2. Different goals: regardless of the causes, revolutions always aim at changing the status quo and, in most cases, at subverting the existing political order by replacing the current constitution and by eliminating the ruling elite. Revolutions are often fought for higher ideals (i.e. socialism, communism, etc.) and bring about different social and cultural paradigms. Conversely, civil wars are mainly fought to claim individual and collective rights that are not respected either by the ruling elite or by other minority groups. Indeed, civil wars may aim at subverting the current political order but that is not their primary and unique goal;
  3. Parties involved: most revolution see the mobilization of the masses against the ruling elite (and possibly against governmental security forces). Conversely, civil wars may fought among religious, ethnical, social and cultural minority groups and may or may not see the involvement of the government as one of the fighting parties; and
  4. Violence and non-violence: as per definition, civil wars are violent. In fact, most scholars adhere to the 1000-casualties rule to define an internal conflict as “civil war.” Conversely, revolutions may be violent or non-violent (i.e. Gandhi peaceful protests). In some cases, the non-use of violence is the weapon employed by the masses to request a change in the current paradigm and to show the world the real face of the oppressors.

Civil War vs Revolution

The terms civil war and revolution refer to a changing phase within a given country. Although the two concepts may, at times, be interchangeable, there are some key differences that clearly distinguish one from the other. Building on the differences explored in the previous sections, further distinctive elements are analyzed in the table below.

  Civil war Revolution
Length There is no fixed length for a civil war. Some may finish in few days or months while others can drag on for years – see the Syrian civil conflict, ongoing since 2011. Revolutions are generally shorter than civil wars. When their length increases, they might evolve into civil conflicts.
Ending Civil wars can end in different ways. They might come to an end if one of the sides involved surrenders; they might be won by one of the parties; or they might be interrupted by external intervention. Revolutions – just as civil wars – can end in different ways. However, in most cases, revolutions end either when the masses have achieved their goal of overturning the existing political system or when the ruling forces forcibly defeat the opposing masses.
Consequences The consequences of a civil war depend on the scope, length and ending of the conflict. Longer and more intense wars may cause the death of thousands of persons and the displacement of countless citizens whereas shorter conflicts may cause smaller numbers of casualties. Civil wars may also result in drastic changes in the political, economic and social scenario of a country. Revolutions bring about change. The main goal of revolutionaries is to change the status quo. Although some revolutions end up being shut down or simply fail, the revolutionary feeling is a powerful social cohesive that is likely to thrive even if the revolution does not achieve the hoped results.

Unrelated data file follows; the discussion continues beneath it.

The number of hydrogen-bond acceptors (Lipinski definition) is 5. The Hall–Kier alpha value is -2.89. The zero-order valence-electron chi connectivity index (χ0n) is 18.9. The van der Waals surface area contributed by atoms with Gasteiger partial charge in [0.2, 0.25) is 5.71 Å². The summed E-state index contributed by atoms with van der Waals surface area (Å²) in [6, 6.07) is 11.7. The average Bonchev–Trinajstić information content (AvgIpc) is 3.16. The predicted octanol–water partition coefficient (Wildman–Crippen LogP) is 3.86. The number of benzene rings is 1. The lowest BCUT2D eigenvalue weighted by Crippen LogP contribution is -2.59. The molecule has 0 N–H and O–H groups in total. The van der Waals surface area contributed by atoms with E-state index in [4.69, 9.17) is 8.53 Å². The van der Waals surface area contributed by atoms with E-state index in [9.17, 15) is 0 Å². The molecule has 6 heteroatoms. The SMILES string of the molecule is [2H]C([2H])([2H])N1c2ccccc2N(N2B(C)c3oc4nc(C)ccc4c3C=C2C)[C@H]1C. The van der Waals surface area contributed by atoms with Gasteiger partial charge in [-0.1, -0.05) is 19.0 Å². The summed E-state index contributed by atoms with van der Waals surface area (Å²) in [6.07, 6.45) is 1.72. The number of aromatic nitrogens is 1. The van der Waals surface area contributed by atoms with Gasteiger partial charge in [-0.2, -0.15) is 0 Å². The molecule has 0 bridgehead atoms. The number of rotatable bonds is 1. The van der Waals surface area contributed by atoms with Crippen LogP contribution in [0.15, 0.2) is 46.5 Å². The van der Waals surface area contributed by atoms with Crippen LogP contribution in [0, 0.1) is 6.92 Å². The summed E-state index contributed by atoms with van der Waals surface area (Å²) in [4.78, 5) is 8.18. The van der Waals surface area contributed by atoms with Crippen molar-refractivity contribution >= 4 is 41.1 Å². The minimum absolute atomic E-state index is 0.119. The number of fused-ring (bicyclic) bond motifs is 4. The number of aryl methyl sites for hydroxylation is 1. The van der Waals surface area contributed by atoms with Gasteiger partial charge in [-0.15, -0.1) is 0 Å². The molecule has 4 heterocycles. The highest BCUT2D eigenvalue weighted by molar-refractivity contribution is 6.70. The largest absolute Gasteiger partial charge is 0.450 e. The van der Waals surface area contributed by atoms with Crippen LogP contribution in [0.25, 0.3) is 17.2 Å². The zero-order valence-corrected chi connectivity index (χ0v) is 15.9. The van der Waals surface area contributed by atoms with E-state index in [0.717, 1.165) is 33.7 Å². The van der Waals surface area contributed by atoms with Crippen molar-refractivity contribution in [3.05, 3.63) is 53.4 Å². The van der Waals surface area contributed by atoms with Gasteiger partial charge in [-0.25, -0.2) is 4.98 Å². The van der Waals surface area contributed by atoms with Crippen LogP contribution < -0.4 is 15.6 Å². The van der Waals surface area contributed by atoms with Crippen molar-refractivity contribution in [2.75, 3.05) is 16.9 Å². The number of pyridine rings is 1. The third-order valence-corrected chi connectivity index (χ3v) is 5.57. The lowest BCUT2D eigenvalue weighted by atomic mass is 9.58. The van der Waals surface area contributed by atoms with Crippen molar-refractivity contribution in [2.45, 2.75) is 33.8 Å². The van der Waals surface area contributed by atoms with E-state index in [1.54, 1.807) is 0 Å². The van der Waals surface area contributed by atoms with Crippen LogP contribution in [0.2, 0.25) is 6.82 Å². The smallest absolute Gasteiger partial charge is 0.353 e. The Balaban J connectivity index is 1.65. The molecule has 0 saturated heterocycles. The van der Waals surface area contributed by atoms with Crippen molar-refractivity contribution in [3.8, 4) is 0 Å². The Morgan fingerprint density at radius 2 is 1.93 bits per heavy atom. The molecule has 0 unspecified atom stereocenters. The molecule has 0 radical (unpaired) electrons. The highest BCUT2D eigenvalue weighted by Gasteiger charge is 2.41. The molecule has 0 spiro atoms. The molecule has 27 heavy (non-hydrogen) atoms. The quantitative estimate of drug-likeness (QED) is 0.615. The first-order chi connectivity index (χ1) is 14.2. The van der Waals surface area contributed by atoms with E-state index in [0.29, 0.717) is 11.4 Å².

Conclusion

Civil wars and revolutions are broad concepts that revolve around the idea of social, economic and political changes within a country and that may entail a certain degree of violence. Although the two concepts may seem similar, there are key differences that cannot be overlooked. Understanding the differences between non-international armed conflict, civil war and revolution is particularly important, as the number of internal conflicts seems to be on the rise. Today, while the number of international and large-scale wars is very low, regional and internal instabilities are growing – and could have a trickle-down effect that should not be underestimated.


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References :


[0]Cullen, Anthony. The concept of non-international armed conflict in international humanitarian law. Vol. 66. Cambridge University Press, 2010.

[1]Davies, James C. "The circumstances and causes of revolution: a review." Journal of Conflict Resolution 11.2 (1967): 247-257.

[2]Fearon, James D., and David D. Laitin. "Ethnicity, insurgency, and civil war." American political science review 97.1 (2003): 75-90.

[3]Fearon, James D., Kimuli Kasara, and David D. Laitin. "Ethnic minority rule and civil war onset." American Political science review 101.1 (2007): 187-193.

[4]Goldstone, Jack A. Revolutions: A very short introduction. Oxford University Press, 2014.

[5]Kraminick, Isaac. "Reflections on revolution: Definition and explanation in recent scholarship." History and Theory 11.1 (1972): 26-63.

[6]Rowe, C. J., Ellen Meiksins Wood, and N. Wood. "Class ideology and ancient political theory: Socrates, Plato, and Aristotle in social context." (1978).

[7]http://teacher.scholastic.com/scholasticnews/magazines/assets/sn_ts_030411_map.html

[8]http://mrippolito.blogspot.in/2015/09/the-shot-heard-round-world-9282015.html